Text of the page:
Suhakam's report in Parliament: A landmark, but more needs to be done

Pusat Komas

Modified 11 Dec 2019, 1:42 am

LETTER | In conjunction with the World Human Rights Day, Pusat Komas, Save Rivers and Jaringan Kampung Orang Asli Semenanjung Malaysia (JKOASM) are happy to express our heartiest wishes to fellow fervent human rights defenders in Malaysia a Happy Human Rights Day.

We congratulate the Human Rights Commission of Malaysia (Suhakam) for its determination to push for its annual report to be debated in Parliament. This historic event reflects not only the struggle endured by human rights organisations in Malaysia but also reaffirmed the government’s aspiration and commitment to advancing the cause of human rights, which has been sidestepped over the decades.

We would like to clarify the surging inaccurate conceptions and perspectives that surfaced during the parliamentary debates that might jeopardise honest intentions of equipping this nation with fundamental human rights to its people. Human Rights Day seems an appropriate way to correct these records.

To begin with, it was reported that the International Convention on the Elimination of All Forms of Racial Discrimination (Icerd) is contrary to Article 153 of the Federal Constitution, a provision that serves to safeguard the special position of the Malays and the natives of Sabah and Sarawak.

As concisely stated by various civil societies, legal personnel, constitutional experts and academicians, Article 153 was found compatible with Articles 1 (4) and 2 (2) of Icerd, as the principal objectives of both documents is to accomplish “substantive equality through, if warranted, special temporary measures such as affirmative actions”.

Thus, this often-used attack on Icerd ratification must cease. It is common for any Parliament to decide the future of any law. Once “the criteria for granting equality in social and economic spheres for Malaysians” is achieved, Parliament can relook at Article 153 if it deems necessary.

Secondly, criticism that blames Suhakam for advocating the rights of the LGBT community is religious-insensitive and it showcases lopsided views. With due respect, we would like to remind all that fundamental human rights are universal values that should not be subverted by the majorities - based on ethnicity, religion, political ideologies or any other status. LGBT communities are people, like us, belonging to our society and deserve respect, dignity and human rights.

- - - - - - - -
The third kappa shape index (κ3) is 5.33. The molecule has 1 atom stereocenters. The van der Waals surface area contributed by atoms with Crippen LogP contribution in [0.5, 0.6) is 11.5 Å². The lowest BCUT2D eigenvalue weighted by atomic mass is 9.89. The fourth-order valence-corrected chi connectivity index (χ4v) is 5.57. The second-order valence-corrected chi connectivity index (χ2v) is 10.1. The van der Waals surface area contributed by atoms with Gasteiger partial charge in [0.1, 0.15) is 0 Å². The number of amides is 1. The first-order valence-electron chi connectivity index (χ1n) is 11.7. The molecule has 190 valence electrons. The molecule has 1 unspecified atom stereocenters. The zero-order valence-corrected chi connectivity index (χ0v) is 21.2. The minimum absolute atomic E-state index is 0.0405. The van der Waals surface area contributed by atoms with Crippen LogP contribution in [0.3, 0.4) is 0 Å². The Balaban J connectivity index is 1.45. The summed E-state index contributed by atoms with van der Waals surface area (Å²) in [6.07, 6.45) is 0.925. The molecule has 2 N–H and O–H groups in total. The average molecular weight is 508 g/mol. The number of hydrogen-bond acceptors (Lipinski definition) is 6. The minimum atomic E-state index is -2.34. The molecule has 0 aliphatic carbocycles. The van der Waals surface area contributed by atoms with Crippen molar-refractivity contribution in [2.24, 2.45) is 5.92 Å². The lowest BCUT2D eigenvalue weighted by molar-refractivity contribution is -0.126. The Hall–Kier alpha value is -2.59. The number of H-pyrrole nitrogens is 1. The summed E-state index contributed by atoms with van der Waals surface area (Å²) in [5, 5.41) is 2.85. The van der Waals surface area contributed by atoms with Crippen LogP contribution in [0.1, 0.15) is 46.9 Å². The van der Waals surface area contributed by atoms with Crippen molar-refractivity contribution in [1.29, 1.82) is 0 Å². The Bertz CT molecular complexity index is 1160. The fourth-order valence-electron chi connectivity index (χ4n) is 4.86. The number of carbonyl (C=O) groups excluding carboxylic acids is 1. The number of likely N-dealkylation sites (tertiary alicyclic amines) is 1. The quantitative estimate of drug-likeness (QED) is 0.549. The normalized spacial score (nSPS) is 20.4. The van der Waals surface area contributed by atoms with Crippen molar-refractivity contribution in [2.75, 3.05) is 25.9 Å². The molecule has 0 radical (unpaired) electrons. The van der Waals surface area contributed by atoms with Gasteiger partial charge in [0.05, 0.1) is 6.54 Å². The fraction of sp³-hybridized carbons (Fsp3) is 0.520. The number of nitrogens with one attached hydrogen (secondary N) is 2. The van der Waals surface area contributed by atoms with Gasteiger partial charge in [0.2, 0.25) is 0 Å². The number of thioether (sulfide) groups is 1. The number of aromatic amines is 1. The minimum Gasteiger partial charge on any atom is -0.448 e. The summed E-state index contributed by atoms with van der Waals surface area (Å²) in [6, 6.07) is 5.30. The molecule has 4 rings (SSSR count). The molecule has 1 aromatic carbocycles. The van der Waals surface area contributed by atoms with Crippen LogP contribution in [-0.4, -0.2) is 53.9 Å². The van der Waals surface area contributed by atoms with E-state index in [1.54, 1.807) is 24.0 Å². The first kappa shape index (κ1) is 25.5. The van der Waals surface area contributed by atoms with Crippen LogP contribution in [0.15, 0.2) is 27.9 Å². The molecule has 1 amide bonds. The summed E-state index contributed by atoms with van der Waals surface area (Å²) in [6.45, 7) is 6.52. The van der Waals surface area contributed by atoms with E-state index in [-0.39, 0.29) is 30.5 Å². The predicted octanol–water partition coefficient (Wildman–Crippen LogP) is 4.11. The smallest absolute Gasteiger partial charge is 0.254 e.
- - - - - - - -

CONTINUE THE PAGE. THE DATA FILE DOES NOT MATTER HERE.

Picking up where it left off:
The third comment, a suggestion to entrust Orang Asli reserve land to the Orang Asli Development Department (Jakoa) as an effective measure to refrain incidents of land-grabbing seems to be a misconstrued idea, if not off-target. 

While the point of protecting customary land belonging to indigenous people is core to resolving the generational issues affecting the Orang Asli, the way forward is to adopt the principle of self-determination as necessary for any formulation and implementation of changes to the law, policies and practices impacting their communities. 

The role of Jakoa’s function must be readdressed to its original role as a service agency for the Orang Asli community by replacing the unilateral power now bestowed upon them by law.

The fourth question, citizenship or documentation issues that render millions stateless, especially the children in Sabah and other parts, is an important point that must be addressed. The complexity of these issues is further entangled as most of these undocumented children are born out of wedlock, parents are without documents, delayed registration of birth and other historical realities. 

It is time to resolve the crucial documentation issues if we want to ensure education, health, et cetera, especially for the children. It is a long-overdue move needed to protect the rights of the children.

Therefore, Pusat Komas, Save Rivers and JKOASM hope this significant achievement of the Suhakam and Pakatan Harapan government debate would not be a fleeting wind but a trajectory in strengthening the aspects of human rights in every level of society.

Happy Human Rights Day.

The views expressed here are those of the author/contributor and do not necessarily represent the views of Malaysiakini.

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